Port Lincoln, 18 February 2008


The sun sets. For the moment the red sunrays reflect in the Spencer Gulf. Then the sun hides behind the Eyre peninsula.

I just walked off that peninsula, across the bridge at Port Augusta. That makes Port Augusta a bit of a special city. The city is half on the main land, half at the start of a peninsula.

A little bit west is the start of the Stuart Highway, running across Australia. A short walk along that highway took me to The Australian Arid Lands Botanic Garden today. A guided tour told me everything about how nifty plants survive in an arid environment. The tour was worth the walk in the heat.

roadsign: to Perth or Darwin Just before the Stuart Highway a traffic sign shines in full glory. It shows a simple choice: Here, you can head two ways:

  1. to Perth
  2. or to Darwin.
The sign does not list kilometres. And it does not have to. Both cities are a long way to go, several days driving. Here kilometres don't make sense anymore. Cross this continent and measure your distances in either hours or days.

Go backwards, follow the highway behind me and you'll be in Adelaide in just a few hours. What a nice crossroad:

Port Augusta feels like the centre of Australia.

It is a bit of a special feeling to be back in Port Augusta. A year ago it looked very small, but after a short stay in Cowell, Port Augusta is a world class city. It even has GSM coverage for my mobile phone!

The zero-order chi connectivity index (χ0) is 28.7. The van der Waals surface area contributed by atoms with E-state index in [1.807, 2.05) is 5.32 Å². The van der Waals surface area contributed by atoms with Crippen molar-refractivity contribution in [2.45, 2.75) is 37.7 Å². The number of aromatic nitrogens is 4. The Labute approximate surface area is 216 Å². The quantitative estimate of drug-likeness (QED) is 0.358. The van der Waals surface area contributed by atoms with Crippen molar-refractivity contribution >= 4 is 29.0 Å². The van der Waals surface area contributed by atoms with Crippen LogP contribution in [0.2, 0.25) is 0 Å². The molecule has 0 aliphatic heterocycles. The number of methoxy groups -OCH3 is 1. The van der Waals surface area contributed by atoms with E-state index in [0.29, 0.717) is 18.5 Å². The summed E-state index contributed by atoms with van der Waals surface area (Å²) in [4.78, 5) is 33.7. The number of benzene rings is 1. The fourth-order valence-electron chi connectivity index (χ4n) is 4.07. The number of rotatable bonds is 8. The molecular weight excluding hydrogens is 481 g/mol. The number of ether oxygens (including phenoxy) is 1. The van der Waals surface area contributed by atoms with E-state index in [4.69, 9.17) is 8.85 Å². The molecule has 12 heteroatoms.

The sun sets and I am staring at the water of the Gulf.

At sunset the world is grey scaling. sunset, ships in Port Augusta The Flinders Ranges now loose their last bit of blue, and take a shade of grey just before they are the first ones to hide in darkness.

The ships left of me are still barely visible, now black only. These ships loose their details, turn into grey blobs on the water. It is dark already in the north, to my right. The road trains transform into a string of lights crawling across the bridge. And finally, the grass turns grey.

The moon seems to shine stronger, supported by the first stars. It just takes moments for the Milky Way to emerge. This remains a beautiful sight for my European eyes, who are not used to such a bright clear sky.

The sun is hidden now. The sky is still a bit red, but the red is fading. Even a sunset turns grey, if you wait long enough.

O, how I look forward to a tour in a couple of weeks. Sleeping a few nights, with the Milky Way as a view. That is beyond grey, sleep in just pure black and white. It has a kind of elegant simplicity. Grey is way to complex. 16.777.216 colours is ridiculous in abundance.

Till next nut,